We still have no affinity for the Post’s undeniable liberalism, but at this point we’re no fonder of Trump or Moore or a a disturbing portion of our Republican party, and by now our only rooting interest is in the truth. On matters ranging from the growing nuclear threat on the Korean peninsula to the whole “Russia thing” to the ongoing problem of how some men treat women, we expect the truth will be a story that none of us will want to hear, but we’ll gird ourselves and hope the truth somehow wins out at the end of this dreary story.

— Bud Norman

News and Fake News and What’s in Between

The long war between President Donald Trump and certain members of the news media has lately escalated, and from our perspective on the sidelines we can’t see anyone coming out a winner.
Trump’s tormentors at the Cable News Network took a hard hit this week when they were obliged to retract a story that tied longtime Trump business associate Anthony Scaramucci to a federal investigation of the Russian Direct Investment Fund. The story had only a single anonymous and other journalistic flaws that should have been obvious to the most cub reporter, proved to be utterly wrong, and can reasonably be attributed to the network’s unabashed zeal to air stories damaging to the Trump administration, so score one for Trump. Of course the president “tweeted” some about gloating about it, but of course he overplayed his hand by “tweeting” the non sequitur that everything else CNN and all of his other media tormentors have ever reported is therefor also wrong.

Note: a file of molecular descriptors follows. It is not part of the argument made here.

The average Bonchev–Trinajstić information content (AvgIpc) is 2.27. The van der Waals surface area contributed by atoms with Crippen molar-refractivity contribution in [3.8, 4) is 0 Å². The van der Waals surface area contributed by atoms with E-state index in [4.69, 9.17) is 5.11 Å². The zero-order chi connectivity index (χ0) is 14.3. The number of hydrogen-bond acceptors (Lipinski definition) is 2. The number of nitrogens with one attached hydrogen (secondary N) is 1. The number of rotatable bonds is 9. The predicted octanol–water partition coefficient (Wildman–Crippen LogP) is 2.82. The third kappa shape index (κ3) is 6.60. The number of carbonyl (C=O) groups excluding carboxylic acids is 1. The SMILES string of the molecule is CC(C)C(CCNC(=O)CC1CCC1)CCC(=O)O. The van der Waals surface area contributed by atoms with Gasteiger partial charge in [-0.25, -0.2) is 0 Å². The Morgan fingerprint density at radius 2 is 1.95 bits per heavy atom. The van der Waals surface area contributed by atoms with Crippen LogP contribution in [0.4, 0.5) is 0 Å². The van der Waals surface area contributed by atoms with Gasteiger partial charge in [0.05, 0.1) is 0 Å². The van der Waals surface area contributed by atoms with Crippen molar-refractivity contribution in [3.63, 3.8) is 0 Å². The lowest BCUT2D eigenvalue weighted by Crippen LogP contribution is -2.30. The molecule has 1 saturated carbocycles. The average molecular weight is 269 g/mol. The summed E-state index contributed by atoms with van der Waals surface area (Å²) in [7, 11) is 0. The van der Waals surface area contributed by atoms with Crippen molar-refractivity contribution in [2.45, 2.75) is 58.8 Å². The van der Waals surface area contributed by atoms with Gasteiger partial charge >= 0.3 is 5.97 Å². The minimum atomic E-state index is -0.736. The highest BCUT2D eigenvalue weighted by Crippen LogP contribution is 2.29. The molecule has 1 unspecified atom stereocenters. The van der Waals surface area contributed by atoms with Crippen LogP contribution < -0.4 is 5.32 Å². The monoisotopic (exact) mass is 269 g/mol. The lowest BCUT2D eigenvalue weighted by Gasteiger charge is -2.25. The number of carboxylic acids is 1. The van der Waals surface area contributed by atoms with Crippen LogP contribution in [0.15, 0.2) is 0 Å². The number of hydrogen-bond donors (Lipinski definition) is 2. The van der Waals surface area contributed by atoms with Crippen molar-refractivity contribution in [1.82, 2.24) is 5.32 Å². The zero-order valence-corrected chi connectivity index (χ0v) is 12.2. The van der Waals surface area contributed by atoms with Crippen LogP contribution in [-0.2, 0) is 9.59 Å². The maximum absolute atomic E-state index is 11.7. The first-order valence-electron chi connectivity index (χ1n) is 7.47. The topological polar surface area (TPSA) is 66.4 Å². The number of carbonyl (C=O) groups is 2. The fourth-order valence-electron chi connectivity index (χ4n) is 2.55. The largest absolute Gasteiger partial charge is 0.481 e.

To its credit CNN did frankly acknowledge the error and retract the story, apologize profusely, then accept the resignations of three journalists including a Pulitzer Prize winner recently hired away from The New York Times. That inspires more confidence than Trump’s longstanding and clearly stated never-apologize-and-never-retract policy regarding his far more frequent statements that are anonymously sourced and utterly wrong, which a chastened CNN is for now not mentioning but has been widely remarked on in all those other Trump-tormenting media, and despite all the internet glee that CNN has been “destroyed” we expect they’ll stick around at least as long as Trump does.